Those familiar with servers will probably read the above with a look of horror on their faces about what I just said. Data written to cache being signaled as committed is the quickest route to corruption in the event of power loss, you have to be borderline insane to do that in a production environment. Luckily all of the 750s have supercaps to make sure the entire cache can be committed in the case of a power outage, no worries there. Like we said, the genesis of this drive means things like this are probably done correctly and for the right reasons.

Then we come to the power side with both capacities drawing 4W at idle or enough to keep them out of any laptop worth the name. The 400GB drive pulls 9W for read, 12W for write, both max draws/TDP that you will probably never see in the real world. This ramps up to 10W read but 22W write on the 1.2TB drive, a large gain.

When asked about this Intel had a very good explanation. First it starts out with the high-speed DRAM cache, a very power-hungry chip. the 400GB drive has 512MB, the 1.2TB drive has four times that amount with four times the power draw. That accounts for some of the difference.

On an SSD like the 750, a read command is very short and tends to only use some of the banks of flash. If you do a 4K read and the flash (likely) has 4K blocks, you only read one bank at a time. Writes on the other hand can be queued and are slower than reads but can be spread out across any available banks, the larger the queues, the more of the drive that can be utilized. The 1.2TB drive has twice the flash channels of the 400GB model so of the queue depth is there, it can use 2x the flash simultaneously. Again that takes power.

In the end the random read and write IOPS and the read vs write speeds show that in the end reading still moves data faster than writing, about what you would expect. When you dig down into the latency and power data, you can see a bit of how the drive works its magic, more cache, more banks, a shorter data path for writes, and more flash channels for the larger capacity variants. Once you wrap your head around how the low-level stuff works, the higher levels make perfect sense. The more you do, the more energy you use.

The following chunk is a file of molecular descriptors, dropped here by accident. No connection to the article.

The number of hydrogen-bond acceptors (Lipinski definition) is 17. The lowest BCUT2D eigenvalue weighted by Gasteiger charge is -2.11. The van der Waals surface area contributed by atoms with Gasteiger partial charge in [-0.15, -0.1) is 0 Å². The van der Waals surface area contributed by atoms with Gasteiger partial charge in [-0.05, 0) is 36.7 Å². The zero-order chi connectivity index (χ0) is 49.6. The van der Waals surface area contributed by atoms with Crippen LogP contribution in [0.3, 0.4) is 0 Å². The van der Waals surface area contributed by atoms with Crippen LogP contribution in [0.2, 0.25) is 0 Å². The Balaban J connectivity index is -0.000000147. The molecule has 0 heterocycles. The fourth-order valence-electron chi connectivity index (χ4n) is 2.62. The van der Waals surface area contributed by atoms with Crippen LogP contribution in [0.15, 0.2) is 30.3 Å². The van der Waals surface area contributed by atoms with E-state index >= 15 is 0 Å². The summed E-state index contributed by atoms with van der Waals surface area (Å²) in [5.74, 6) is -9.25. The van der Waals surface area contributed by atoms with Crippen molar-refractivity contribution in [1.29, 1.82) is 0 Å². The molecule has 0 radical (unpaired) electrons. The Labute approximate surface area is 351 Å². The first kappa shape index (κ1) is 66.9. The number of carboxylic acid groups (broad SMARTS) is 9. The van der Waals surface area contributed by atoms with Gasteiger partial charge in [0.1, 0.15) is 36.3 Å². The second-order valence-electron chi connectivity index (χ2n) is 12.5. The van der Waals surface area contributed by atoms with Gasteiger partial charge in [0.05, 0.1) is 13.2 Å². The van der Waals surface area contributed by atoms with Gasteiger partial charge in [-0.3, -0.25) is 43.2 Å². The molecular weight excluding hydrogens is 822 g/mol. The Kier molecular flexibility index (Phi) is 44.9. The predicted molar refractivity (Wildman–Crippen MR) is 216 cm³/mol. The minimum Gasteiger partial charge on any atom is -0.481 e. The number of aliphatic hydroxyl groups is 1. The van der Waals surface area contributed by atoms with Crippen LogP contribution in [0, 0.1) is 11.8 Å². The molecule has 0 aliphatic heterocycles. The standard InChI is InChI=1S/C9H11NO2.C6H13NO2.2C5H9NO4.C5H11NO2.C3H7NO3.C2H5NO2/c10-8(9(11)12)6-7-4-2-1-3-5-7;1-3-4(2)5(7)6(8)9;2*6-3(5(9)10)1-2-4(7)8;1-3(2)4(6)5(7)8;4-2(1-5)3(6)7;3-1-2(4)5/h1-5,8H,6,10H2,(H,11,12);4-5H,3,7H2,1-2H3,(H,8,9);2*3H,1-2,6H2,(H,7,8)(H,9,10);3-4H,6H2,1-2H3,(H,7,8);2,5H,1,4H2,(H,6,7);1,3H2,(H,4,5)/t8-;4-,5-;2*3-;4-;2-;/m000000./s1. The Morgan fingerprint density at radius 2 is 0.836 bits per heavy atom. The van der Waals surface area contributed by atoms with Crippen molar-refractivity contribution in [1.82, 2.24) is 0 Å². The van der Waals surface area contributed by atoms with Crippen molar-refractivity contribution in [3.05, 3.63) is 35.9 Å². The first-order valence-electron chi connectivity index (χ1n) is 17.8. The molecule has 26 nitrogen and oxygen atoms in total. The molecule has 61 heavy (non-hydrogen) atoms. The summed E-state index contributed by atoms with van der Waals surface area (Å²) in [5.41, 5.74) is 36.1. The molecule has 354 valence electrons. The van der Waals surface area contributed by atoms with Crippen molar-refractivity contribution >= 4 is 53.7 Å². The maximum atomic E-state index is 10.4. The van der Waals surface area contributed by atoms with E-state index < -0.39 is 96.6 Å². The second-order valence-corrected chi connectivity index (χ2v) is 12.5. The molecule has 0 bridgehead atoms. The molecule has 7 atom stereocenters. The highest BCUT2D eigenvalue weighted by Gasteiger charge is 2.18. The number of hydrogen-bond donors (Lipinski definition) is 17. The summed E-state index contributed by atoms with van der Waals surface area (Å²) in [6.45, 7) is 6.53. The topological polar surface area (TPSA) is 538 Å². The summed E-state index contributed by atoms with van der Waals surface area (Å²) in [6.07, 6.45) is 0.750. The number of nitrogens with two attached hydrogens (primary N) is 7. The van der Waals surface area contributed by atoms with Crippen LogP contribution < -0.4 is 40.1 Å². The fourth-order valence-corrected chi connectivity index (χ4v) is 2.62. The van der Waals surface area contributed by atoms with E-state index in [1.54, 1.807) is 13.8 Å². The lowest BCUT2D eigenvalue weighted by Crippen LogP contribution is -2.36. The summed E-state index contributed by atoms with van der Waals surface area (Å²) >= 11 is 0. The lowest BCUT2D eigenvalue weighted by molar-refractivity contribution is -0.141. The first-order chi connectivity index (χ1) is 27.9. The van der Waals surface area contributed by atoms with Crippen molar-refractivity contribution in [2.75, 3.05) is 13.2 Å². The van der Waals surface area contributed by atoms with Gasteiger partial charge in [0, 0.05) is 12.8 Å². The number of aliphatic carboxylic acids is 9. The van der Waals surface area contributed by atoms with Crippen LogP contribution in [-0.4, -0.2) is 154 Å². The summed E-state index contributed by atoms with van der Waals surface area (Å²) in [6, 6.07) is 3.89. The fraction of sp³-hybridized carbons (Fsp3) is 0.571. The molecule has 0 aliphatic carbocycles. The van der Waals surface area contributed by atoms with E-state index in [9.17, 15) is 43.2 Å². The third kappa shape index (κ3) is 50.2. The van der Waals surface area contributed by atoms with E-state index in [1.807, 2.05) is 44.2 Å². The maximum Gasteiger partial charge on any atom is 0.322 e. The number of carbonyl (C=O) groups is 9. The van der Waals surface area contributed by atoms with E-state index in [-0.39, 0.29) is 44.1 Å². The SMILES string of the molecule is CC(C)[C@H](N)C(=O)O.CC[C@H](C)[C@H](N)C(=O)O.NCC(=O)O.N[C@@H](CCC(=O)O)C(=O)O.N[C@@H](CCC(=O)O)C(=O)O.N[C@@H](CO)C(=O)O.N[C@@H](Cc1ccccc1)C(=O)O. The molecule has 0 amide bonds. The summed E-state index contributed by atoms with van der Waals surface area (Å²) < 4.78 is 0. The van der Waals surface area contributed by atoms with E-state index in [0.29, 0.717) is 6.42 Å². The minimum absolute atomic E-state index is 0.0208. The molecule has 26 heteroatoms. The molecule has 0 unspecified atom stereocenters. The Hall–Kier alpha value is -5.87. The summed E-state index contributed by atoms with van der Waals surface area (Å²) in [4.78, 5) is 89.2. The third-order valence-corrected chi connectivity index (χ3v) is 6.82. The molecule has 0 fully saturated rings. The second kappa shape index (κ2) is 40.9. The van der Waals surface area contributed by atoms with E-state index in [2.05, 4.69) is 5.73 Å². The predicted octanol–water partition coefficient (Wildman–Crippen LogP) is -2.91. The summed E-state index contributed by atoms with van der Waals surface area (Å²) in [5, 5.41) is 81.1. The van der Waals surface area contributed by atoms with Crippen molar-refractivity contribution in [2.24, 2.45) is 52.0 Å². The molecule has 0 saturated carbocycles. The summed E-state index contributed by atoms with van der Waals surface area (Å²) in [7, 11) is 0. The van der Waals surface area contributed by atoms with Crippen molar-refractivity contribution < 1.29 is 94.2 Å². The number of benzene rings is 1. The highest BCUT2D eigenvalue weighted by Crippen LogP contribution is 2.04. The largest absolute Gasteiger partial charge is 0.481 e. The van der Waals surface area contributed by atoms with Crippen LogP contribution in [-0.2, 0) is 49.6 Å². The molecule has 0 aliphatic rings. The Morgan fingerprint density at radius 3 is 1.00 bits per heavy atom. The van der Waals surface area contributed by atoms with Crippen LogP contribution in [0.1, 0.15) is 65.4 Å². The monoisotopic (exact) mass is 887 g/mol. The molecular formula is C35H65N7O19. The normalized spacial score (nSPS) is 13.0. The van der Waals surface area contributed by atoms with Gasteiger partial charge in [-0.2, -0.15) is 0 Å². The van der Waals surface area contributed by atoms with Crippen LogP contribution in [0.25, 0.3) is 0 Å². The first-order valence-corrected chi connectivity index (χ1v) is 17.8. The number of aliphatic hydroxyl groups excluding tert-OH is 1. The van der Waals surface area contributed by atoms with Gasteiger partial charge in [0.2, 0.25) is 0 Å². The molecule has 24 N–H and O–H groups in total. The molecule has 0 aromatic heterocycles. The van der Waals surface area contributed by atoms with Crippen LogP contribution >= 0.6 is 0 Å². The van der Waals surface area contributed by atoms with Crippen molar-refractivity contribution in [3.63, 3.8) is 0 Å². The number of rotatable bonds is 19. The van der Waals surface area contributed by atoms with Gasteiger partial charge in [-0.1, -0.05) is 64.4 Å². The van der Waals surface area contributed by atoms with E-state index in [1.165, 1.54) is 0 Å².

As you will see in SemiAccurate’s review of the Intel 750 SSDs, they are probably the fastest thing you can buy right about now. Since they are really the first consumer NVMe parts on the market, there are still a few form factor and driver related headaches but you get pretty stunning performance in return. In a year or two we will look back at these first consumer NVMe drives and wonder what all the fuss was about, they will just work. The Intel 750 shows that SATA is quite dead for anything without rotating media but there is a lot of headroom to go on a 4x PCIe3 connection and you can go wider from there. The sooner drives like this take over the world, the better.S|A

The following two tabs change content below.

Charlie Demerjian

Roving engine of chaos and snide remarks at SemiAccurate
Charlie Demerjian is the founder of Stone Arch Networking Services and is a technology news site; addressing hardware design, software selection, customization, securing and maintenance, with over one million views per month. He is a technologist and analyst specializing in semiconductors, system and network architecture. As head writer of, he regularly advises writers, analysts, and industry executives on technical matters and long lead industry trends. Charlie is also a council member with Gerson Lehman Group. FullyAccurate